Nadir Mohamed to retire in 12 months, he announces to the surprise of the business community, after 10 years with the company

Rogers CEO to retire next year

On the eve of the release of Rogers Communications Inc. financial results for 2012, company CEO Nadir Mohamed surprised the business world by announcing he will retire in 12 months.

The announcement was made late Thursday in a news release. Rogers, a $12 billion communications and sports conglomerate, was scheduled to release its fourth quarter and full year results Friday morning.

Mohamed, 55, was appointed CEO in August, 2009, following the death of company founder Ted Rogers.

Before that he had been president and COO of Rogers Communications after being president of Rogers Wireless from 2001 to 2005.

“Nadir is a highly regarded executive who has delivered strong results and substantial value for more than a decade,” Alan Horn, chairman of the Rogers board said in a statement.

“Thanks to his disciplined and strategic management approach we’ve strengthened our core business, solidified our financial position and set Rogers [TSX: RCI.A] up for long-term success. The board is grateful for his significant contributions and looks forward to working with him to ensure a seamless and orderly transition.

The statement also said that neither of Ted Rogers’ children and significant shareholders –Edward, who is deputy chairman and executive vice-president of corporate development; and Melinda, who is senior vice-president of strategy and development – will apply to be CEO.
 
In the statement Mohamed didn’t explain why he’s leaving. In Friday morning’s conference call with financial analysts going over the Q4 results, he mentioned that he has been in the telecom industry for 30 years, 10 with Rogers.
 
“The company’s in great shape right now,” he said, “and I belive it’s the right time to start the transition to the next generation of leadership,” he told analysts. 
 
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Mohamed can look back at a string of successes after he took over as CEO. Rogers is still the nation’s biggest wireless carrier — it ended 2012 with 9.4 million subscribers — and expanded its cable and broadcast holdings. Under his reign the company expanded its presence in sports by partnering with rival Bell Canada to buy the partent company of NHL’s Toronto Maple Leafs and NBA’s Toronto Raptors, and a few months ago opened the bank account to pay for big-name players for baseball’s Toronto Blue Jays. Combined with the acquistion of a sports channel Rogers has lots of content for its cable and wireless subscribers.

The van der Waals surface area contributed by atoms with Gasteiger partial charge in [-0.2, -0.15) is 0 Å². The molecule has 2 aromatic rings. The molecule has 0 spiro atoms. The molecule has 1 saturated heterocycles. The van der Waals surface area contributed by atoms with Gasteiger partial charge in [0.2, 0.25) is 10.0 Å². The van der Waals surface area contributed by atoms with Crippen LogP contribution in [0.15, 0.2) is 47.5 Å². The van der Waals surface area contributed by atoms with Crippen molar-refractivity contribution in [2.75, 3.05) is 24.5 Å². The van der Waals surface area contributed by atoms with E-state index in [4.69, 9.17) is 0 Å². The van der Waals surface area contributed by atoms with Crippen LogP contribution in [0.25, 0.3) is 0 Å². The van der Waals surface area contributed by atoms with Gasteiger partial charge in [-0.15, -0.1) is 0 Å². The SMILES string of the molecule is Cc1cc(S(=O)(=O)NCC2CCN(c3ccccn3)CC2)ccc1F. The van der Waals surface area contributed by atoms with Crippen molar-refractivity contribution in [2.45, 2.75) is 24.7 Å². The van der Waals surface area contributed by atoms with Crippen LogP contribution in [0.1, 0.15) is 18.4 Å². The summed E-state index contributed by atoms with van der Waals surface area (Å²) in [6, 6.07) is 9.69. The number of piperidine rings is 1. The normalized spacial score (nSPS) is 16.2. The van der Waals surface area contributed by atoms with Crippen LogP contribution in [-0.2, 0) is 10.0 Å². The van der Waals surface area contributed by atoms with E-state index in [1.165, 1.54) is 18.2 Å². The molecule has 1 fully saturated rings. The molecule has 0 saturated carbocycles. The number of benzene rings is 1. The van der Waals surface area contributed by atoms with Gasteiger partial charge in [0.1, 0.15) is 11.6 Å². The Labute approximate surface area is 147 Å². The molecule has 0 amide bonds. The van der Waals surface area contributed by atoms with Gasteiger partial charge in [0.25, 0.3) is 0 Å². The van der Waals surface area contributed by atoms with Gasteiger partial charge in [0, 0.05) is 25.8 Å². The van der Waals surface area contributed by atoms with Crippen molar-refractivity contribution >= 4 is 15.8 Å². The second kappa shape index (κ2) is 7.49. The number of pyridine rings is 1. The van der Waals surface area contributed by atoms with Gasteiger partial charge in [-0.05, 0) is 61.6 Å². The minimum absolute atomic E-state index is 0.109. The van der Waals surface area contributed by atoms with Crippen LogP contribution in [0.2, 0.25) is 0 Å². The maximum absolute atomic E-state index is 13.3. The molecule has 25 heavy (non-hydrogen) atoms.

With Mohamed at the helm, Rogers was the first of the carriers to launch a next-generation LTE wireless network. He told analysts that the company now has close to 1 million LTE subscribers. Most of them have smart phones that pull in revenue-generating data.
 
The cable Internet service now offers broadband download speeds of up to 150 Megabits a second to over 90 per cent of subscribers, he told analysts.
 
He has also directed the company to focus on the machine-to-machine (M2M) Internet business, which includes things like smart home and business electric meters. Mohamed told analysts that Rogers now has 800,000 connected devices, up 27 per cent from 2011.
 
Rogers Business Solutions, which offers services to small and mid-sized companies, saw a 26 per cent increase in revenue in the fourth quarter. For the first time half of its revenue comes from customers on Rogers’ cable or fibre optic network rather than the older circuit networks the company is trying to retire.
 
As for the most recent quarterly results, the company chalked up net income of $455 million in the fourth quarter on revenue of $3.2 billion. For 2012, Rogers had net income of $1.7 billion on revenue of $12.4 billion. 
 
Consolidated adjusted operating fourth quarter profit for the company – which includes wireless, cable, broadcasting, publishing divisions as well as sports franchises – was up 7 per cent compared to Q4 2011. That was made up of a 3 per cent increase in wireless profit, 4 per cent in cable, 35 per cent in the business services division and 70 per cent in the media division (this last helped in part by lower programming costs thanks to the NHL lockout).
 
In the fourth quarter the wireless division activated or upgraded 940,000 smartphones, compared to approximately 791,000 in Q4 2011. “This is the highest number of smartphone activations and upgrades in any quarter in Rogers’ history,” the company said.
 
Lost in the Mohamed announcement was the release of Telus Corp.’s fourth quarter results. The Vancouver-based telecom  said fourth quarter 2012 revenue increased 6 per cent to $2.85 billion. Consolidated revenue growth was generated by an 8 per cent increase in wireless revenue.

 

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